Variety

Braving it

SWETHA KANNAN | Updated on March 12, 2018 Published on January 10, 2013

New resolve: Volvo aims for 15 per cent of the luxury car market by 2020.   -  Bijoy Ghosh

Tomas Ernberg, Managing Director, Volvo Auto India.   -  Bijoy Ghosh

In India, Volvo reached a point where it had to shape up or ship out. It chose to stay on, and will focus on smaller cities to market its cars.



Sit back and relax in the spa while your car gets a good scrub. If you own a Volvo car, that is.

The Swedish luxury car maker plans to support its showroom in Chennai, at the Express Avenue mall, with a quick-service station nearby. This promises basic car service (not major repairs) in just an hour, and comes free with a Rs 1,000 voucher that customers can redeem at a spa, restaurant or theatre inside the mall.

Come back in an hour and drive away in style, says Tomas Ernberg, Managing Director, Volvo Auto India. This is the first such quick-service initiative in India. “It is better to have 3-4 technicians looking at one car for an hour, instead of one technician looking at one car for several hours.”

As Volvo tries to build its brand in the tough Indian market, Ernberg believes it needs more such out-of-the-box thinking.

Small is beautiful

But Volvo is no hurry to go for the kill as yet. The big markets of Delhi and Mumbai can wait, while we first tackle the smaller cities of Hyderabad, Kolkata and Chennai, says Ernberg.

This decision was taken last year when Volvo realised it wasn’t doing too well compared to competition. In 2011, it had sold just 325 cars – just over 1 per cent of the luxury car market in the country (25,000 units).

“We had to take a call – whether to leave the country or come up with a new strategy,” says Ernberg. Volvo bravely decided to stay on, with a focus on smaller markets.

“Volvo is a small player now and cannot afford to test-market in Delhi and Mumbai.” So, it chose Hyderabad – home to high net-worth individuals but not a market as daunting or Delhi or Mumbai. The Swedish car brand went all out to capture this market by creating touch points at places the rich frequent – restaurants, night clubs, yacht clubs and golf courses, besides organising a world golf tournament.

“We exhibited our cars at all these places where our people connected with trendy people. We even had Volvo images printed on coasters at restaurants,” says Ernberg with a hearty laugh.

The ploy seems to have worked. In 2011, Volvo had a market share of just 7 per cent in Hyderabad; in 2012, it shot to 22 per cent, beating Audi and Mercedes, to capture the number two slot, says Ernberg. “Headquarters Sweden has taken note of this focus-markets strategy.”

As a rub-off effect, Volvo’s India market share in 2012 too gradually climbed to 2.8 per cent, selling 810 units. This year, its target is 1,200 cars.

High five

Currently, Volvo is ranked fifth in the pecking order behind BMW, Audi, Mercedes and Jaguar Land Rover.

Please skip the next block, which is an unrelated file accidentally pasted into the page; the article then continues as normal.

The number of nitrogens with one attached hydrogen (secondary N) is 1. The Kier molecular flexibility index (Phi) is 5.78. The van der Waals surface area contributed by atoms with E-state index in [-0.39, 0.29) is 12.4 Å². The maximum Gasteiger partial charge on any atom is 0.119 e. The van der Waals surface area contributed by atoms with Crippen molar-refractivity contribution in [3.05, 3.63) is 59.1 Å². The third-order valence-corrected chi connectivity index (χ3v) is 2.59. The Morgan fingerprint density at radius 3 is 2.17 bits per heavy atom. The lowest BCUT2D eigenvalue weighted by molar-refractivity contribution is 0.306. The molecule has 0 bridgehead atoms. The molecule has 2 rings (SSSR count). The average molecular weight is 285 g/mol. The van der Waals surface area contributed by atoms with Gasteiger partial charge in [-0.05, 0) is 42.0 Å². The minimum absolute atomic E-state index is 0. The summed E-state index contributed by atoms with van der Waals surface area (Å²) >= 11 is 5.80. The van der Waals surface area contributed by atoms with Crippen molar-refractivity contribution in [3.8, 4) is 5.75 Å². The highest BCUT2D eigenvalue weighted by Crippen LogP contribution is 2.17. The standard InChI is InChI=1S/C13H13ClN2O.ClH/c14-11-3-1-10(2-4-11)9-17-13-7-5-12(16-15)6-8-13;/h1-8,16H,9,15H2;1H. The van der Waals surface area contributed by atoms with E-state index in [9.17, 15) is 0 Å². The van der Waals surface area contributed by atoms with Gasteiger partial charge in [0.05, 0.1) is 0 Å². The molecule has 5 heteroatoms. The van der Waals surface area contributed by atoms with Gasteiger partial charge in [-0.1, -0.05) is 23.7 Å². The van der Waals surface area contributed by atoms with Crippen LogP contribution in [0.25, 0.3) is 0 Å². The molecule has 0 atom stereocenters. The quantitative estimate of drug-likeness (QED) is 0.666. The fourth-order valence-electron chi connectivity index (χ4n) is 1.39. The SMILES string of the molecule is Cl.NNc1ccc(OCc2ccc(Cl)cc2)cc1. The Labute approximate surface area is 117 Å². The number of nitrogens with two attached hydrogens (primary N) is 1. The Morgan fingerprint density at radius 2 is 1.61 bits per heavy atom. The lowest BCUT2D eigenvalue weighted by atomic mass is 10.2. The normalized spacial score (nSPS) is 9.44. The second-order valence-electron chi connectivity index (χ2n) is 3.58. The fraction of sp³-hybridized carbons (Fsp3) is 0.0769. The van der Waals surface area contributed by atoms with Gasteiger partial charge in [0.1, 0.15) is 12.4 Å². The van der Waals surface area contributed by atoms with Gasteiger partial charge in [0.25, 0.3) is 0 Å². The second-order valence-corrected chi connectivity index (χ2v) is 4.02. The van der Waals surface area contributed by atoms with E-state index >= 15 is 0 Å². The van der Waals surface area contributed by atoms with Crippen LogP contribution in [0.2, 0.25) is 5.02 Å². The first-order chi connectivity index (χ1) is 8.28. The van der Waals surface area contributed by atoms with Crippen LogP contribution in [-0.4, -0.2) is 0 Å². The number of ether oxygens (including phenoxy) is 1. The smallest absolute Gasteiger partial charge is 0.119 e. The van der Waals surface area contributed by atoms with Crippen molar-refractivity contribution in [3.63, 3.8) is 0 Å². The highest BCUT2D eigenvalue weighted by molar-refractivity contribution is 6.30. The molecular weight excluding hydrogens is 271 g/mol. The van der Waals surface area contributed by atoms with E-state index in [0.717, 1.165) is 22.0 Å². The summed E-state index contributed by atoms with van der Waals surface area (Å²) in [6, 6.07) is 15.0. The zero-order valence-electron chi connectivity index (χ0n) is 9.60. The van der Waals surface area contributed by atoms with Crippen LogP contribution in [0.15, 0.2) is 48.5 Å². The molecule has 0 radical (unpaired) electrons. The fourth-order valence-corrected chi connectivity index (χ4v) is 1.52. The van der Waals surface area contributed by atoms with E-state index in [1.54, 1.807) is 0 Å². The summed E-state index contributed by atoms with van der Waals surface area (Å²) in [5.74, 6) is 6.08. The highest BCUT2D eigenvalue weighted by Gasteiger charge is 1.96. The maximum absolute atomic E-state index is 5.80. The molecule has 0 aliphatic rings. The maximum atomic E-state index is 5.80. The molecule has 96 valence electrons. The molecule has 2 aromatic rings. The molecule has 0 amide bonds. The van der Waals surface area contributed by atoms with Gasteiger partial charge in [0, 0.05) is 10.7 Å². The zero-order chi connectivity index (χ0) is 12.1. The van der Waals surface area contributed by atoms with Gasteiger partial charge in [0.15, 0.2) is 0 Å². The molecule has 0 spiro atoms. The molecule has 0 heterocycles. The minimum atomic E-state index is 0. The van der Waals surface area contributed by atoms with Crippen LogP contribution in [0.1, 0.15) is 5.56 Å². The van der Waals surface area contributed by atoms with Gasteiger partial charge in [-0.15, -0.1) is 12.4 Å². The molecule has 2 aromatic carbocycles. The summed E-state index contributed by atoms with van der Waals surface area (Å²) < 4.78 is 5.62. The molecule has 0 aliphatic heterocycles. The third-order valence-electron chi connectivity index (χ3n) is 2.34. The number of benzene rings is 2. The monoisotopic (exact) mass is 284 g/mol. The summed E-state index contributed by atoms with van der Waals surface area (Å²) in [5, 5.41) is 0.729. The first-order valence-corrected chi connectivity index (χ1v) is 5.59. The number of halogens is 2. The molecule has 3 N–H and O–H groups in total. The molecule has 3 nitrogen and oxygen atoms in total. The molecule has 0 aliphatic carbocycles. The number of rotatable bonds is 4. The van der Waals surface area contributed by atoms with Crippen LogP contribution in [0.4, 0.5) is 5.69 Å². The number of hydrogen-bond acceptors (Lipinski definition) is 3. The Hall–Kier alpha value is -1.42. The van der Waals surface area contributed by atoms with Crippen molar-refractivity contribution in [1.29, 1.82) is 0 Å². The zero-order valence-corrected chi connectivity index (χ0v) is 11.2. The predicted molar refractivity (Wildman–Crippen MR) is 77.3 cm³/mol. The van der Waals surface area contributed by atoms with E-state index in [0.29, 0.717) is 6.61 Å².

By 2020, car volumes in the country will touch five million – the luxury market will be 3 per cent of that at 150,000 units. Volvo is gunning for 15 per cent of this segment by then.

It is not just the upper class, but “the growing middle class is also hungry for luxury,” says Ernberg. “We are targeting educated professionals, businessmen and entrepreneurs who are knowledgeable about cars but do not want to show off.”

This year, Volvo aims for a 4 per cent share as it replicates the Hyderabad model in Chennai, Coimbatore and Kolkata and a few other tier-2 auto markets.

Volvo’s one-hour service centre in Chennai is part of this strategy. The brand has also been associated with the Chennai Open tennis tournament for four years now.

Other cities in Tamil Nadu are also on Volvo’s radar. The company, which has a 10 per cent market share in the State, plans to open its biggest showroom in Coimbatore and a service centre in Madurai. Volvo recently sponsored the Indian Road Congress in Coimbatore. (Incidentally, Coimbatore is an important global sourcing location for Volvo, for horns and radiators.)

About 5 per cent of Volvo India’s turnover goes into marketing. In most other markets, it is only 2-3 per cent. “Our marketing budgets have doubled in India in 2012,” says Ernberg, emphatically.

Volvo has 13 sales outlets in the country, up from five in the last 14 months. The company’s cars are skewed towards diesel. Volvo last year launched the new diesel engine variant of its S60 and S80 salons and XC60 SUV.

A sports wagon (V40 Cross Country), targeted at the sporty and adventurous, is slated for launch in March/April. It will compete with the BMW X1 and Mercedes B Class models.

“V40 is high on safety features and comes with air bags to cushion even pedestrians during a crash.”

Volvo’s entry level car is priced Rs 26 lakh. “We will not go lower than this. Instead, more premium and technologically advanced cars are in the pipeline this year,” signs off Ernberg.

Published on January 10, 2013
null
This article is closed for comments.
Please Email the Editor